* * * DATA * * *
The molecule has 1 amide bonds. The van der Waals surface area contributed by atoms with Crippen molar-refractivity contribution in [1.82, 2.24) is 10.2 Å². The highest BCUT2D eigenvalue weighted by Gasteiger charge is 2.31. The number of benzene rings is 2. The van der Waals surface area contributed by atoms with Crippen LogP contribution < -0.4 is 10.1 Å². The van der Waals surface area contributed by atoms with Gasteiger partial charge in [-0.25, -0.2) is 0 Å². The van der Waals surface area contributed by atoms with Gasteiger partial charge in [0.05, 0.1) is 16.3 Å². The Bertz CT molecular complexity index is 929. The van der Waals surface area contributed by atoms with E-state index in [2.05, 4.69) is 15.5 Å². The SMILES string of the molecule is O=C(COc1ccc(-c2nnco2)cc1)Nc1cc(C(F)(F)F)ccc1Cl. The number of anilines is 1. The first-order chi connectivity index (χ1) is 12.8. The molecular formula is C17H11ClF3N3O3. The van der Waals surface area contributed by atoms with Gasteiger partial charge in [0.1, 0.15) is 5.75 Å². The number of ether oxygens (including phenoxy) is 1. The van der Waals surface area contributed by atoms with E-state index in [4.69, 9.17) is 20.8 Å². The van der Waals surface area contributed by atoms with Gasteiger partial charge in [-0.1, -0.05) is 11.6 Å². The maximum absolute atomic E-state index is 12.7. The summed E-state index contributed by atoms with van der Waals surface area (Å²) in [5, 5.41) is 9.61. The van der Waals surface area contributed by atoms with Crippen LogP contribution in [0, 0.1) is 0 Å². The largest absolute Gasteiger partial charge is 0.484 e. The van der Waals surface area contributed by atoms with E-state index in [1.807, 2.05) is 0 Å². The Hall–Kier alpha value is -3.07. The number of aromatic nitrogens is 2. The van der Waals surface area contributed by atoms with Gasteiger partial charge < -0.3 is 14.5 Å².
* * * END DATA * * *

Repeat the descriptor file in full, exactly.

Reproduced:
The molecule has 1 amide bonds. The van der Waals surface area contributed by atoms with Crippen molar-refractivity contribution in [1.82, 2.24) is 10.2 Å². The highest BCUT2D eigenvalue weighted by Gasteiger charge is 2.31. The number of benzene rings is 2. The van der Waals surface area contributed by atoms with Crippen LogP contribution < -0.4 is 10.1 Å². The van der Waals surface area contributed by atoms with Gasteiger partial charge in [-0.25, -0.2) is 0 Å². The van der Waals surface area contributed by atoms with Gasteiger partial charge in [0.05, 0.1) is 16.3 Å². The Bertz CT molecular complexity index is 929. The van der Waals surface area contributed by atoms with E-state index in [2.05, 4.69) is 15.5 Å². The SMILES string of the molecule is O=C(COc1ccc(-c2nnco2)cc1)Nc1cc(C(F)(F)F)ccc1Cl. The number of anilines is 1. The first-order chi connectivity index (χ1) is 12.8. The molecular formula is C17H11ClF3N3O3. The van der Waals surface area contributed by atoms with Gasteiger partial charge in [0.1, 0.15) is 5.75 Å². The number of ether oxygens (including phenoxy) is 1. The van der Waals surface area contributed by atoms with E-state index in [4.69, 9.17) is 20.8 Å². The van der Waals surface area contributed by atoms with Gasteiger partial charge in [-0.1, -0.05) is 11.6 Å². The maximum absolute atomic E-state index is 12.7. The summed E-state index contributed by atoms with van der Waals surface area (Å²) in [5, 5.41) is 9.61. The van der Waals surface area contributed by atoms with Crippen LogP contribution in [0, 0.1) is 0 Å². The largest absolute Gasteiger partial charge is 0.484 e. The van der Waals surface area contributed by atoms with E-state index in [1.807, 2.05) is 0 Å². The Hall–Kier alpha value is -3.07. The number of aromatic nitrogens is 2. The van der Waals surface area contributed by atoms with Gasteiger partial charge < -0.3 is 14.5 Å².